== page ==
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Jasker Power System

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02opida Member Level  Wednesday, 06/09/10 10:41:28 PM
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Jasker Power System

In what some claim may be the greatest invention since the wheel, an Irish inventor's 23 years of effort may have finally paid off. The 58 year old electrical engineer claims to have invented an electromechanical device that runs on 12-volt batteries and is capable of replenishing its own power supply. Once powered up, it is capable of running indefinitely - or at least until its parts wear out.

The device was demonstrated to a group of Reuters reporters in Ireland in early 2002. The device, about the size of a large dishwasher, was hooked up to 3 100-watt light bulbs and ran continuously for over 10 minutes with voltage measurements taken at the beginning and end of the cycle. Amazingly, the voltage actually increased indicating that the device had not drawn any energy and/or had replenished any energy it had consumed. The device continued to run for 2 more hours while reporters took pictures and questioned the inventor (who refused to disclose his name).

The inventor, who was quick to point out that the device did not solve the 'perpetual motion' dilemma, indicated that it could be built with off the shelf parts. He further claimed his home had been powered by a similar device for over a year now. Calling the contraption the Jaskar Power System, the inventor explained that the machine could be used to power anything with an electrical motor, including automobiles, and with no harmful emissions produced. "The uses of it are almost beyond imagination".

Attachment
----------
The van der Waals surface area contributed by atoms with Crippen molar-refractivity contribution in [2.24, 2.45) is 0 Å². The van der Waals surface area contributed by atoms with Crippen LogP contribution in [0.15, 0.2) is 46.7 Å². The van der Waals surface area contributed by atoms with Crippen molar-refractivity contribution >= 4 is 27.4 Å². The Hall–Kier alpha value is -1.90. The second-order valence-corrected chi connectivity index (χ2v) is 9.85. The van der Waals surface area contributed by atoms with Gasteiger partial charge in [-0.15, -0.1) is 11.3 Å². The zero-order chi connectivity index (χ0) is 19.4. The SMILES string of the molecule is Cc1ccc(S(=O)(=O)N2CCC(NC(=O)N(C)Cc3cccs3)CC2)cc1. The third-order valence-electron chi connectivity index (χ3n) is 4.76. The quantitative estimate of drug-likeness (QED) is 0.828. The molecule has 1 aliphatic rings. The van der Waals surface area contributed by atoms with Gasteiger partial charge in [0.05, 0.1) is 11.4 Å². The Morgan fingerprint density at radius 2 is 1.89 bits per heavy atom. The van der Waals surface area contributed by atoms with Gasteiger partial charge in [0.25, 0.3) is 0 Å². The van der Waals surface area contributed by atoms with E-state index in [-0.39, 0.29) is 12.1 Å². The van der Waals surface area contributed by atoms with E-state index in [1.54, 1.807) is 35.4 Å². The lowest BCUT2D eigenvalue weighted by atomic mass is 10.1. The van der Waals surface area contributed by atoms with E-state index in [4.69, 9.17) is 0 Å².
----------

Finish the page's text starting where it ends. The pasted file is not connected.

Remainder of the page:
Physicists were skeptical - the First Law of Thermodynamics, which explains the conservation of energy, proposes that energy cannot be created from nothing. According to modern day thermodynamics laws, the device simply cannot exist.

On the other hand, some physicists feel that "zero point energy", or the vibrational energy of molecules, could explain how the machine could conceivably exist. "Zero point energy has been proven to exist. The question is whether it can be trapped to provide usable energy."

If the machine does indeed turn out to be the real deal, a Nobel Prize is in the making.

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